Veo expands into the city of LA

Three months after opening its new headquarters in Santa Monica, micromobility startup Veo is expanding its fleet and footprint. Since last week, runners have been able to cross the municipal border between Santa Monica and LA and take trips north to Will Rogers State Beach, south to Marina Del Rey and east to Mar Vista. .

“It’s good to see more people able to commute between Santa Monica and a nearby neighborhood…because in the past we [did] see a lot of people stopped at the border,” Veo CEO Candice Xie said.

A screenshot shows the new availability of Veo scooters on the city’s west side of LA

Still, the riders won’t be able to ride the entire city of LA. The city of LA has only granted them permits for 500 vehicles. Xie said they are focused on expanding the boundaries of where their mostly Santa Monica-based users already indicate they want to ride.

As part of the expansion, the company is adding a mixed fleet of 400 e-bikes and 100 stand-up scooters.

Enterprising drivers who venture beyond the new expanded geolocation zone can expect to receive a warning text message and their vehicle to come to a slow stop. Also, they will not be allowed to leave the e-scooter or e-bike outside the area without incurring a penalty which starts at $15.

Currently, it costs passengers $1 to unlock and $0.33 per minute to ride (plus taxes and fees). Residents of Santa Monica and Los Angeles who are eligible can apply to travel at a discounted rate via Veo accesswhere passengers pay $5 per month for unlimited 30-minute rides.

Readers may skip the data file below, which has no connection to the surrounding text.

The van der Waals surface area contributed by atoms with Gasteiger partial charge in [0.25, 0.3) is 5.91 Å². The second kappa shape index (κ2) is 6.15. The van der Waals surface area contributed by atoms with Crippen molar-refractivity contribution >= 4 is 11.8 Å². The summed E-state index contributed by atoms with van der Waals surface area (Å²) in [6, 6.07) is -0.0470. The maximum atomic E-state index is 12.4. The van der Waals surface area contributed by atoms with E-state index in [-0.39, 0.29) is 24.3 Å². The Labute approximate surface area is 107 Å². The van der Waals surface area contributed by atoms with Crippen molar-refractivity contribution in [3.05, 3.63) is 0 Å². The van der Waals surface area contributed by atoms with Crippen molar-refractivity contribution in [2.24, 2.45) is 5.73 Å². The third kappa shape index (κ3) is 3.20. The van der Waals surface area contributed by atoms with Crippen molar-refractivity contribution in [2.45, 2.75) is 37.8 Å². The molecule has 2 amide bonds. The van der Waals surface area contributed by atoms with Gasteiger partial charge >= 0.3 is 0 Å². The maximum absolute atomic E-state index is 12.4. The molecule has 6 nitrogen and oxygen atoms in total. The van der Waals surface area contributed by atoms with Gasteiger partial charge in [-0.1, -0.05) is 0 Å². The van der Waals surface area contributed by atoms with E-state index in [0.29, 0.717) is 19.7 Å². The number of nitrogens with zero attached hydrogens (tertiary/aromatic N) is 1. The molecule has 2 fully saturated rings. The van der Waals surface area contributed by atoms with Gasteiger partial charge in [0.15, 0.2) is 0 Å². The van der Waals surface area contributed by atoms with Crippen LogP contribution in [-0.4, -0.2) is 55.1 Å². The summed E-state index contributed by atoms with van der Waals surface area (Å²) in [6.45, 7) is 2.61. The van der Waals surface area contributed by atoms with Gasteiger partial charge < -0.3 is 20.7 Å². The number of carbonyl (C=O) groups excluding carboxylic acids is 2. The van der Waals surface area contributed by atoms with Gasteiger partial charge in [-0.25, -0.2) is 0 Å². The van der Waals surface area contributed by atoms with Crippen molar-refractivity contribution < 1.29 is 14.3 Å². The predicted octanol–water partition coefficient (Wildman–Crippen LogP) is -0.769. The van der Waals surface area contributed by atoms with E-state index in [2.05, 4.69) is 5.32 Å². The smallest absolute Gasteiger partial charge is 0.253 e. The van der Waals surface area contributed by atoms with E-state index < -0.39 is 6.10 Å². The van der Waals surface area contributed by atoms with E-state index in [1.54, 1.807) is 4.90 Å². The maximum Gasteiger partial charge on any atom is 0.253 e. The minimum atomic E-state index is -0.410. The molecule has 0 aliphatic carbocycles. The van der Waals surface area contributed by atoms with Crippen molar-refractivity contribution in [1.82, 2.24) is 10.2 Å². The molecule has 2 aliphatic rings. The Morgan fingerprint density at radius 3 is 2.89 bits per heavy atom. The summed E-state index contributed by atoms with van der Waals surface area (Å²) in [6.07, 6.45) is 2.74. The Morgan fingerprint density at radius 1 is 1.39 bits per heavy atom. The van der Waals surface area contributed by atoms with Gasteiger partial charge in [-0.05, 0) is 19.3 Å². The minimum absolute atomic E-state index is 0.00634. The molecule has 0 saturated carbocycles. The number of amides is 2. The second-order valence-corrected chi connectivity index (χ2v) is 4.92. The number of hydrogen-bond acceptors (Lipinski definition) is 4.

Xie said the permit approval process for the city of LA has taken longer than expected and that this new expansion will be done in phases, with the next phase expected in two to three months.

Veo is the seventh micromobility operator currently licensed in the city of Los Angeles, joining rivals Bird, Lime, Wheels, LINK (Superpedestrian), Lyft and Spin.

Veo’s expansion comes at a precarious time for the shared micromobility market. Earlier this month, Santa Monica-based Bird laid off 23% of its staff. Layoffs were also reported to both Superpedestrian and Voi this week.

However, Xie said Veo is doubling down on both the greater Los Angeles area and California as a whole, with recent launches in Berkeley and Santa Clara. While other companies are laying off workers in search of profitability, Xie said Veo is growing.

“We are always hiring from the community and want to increase our visibility and also get more local talent to join us.”

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Melissa C. Keyes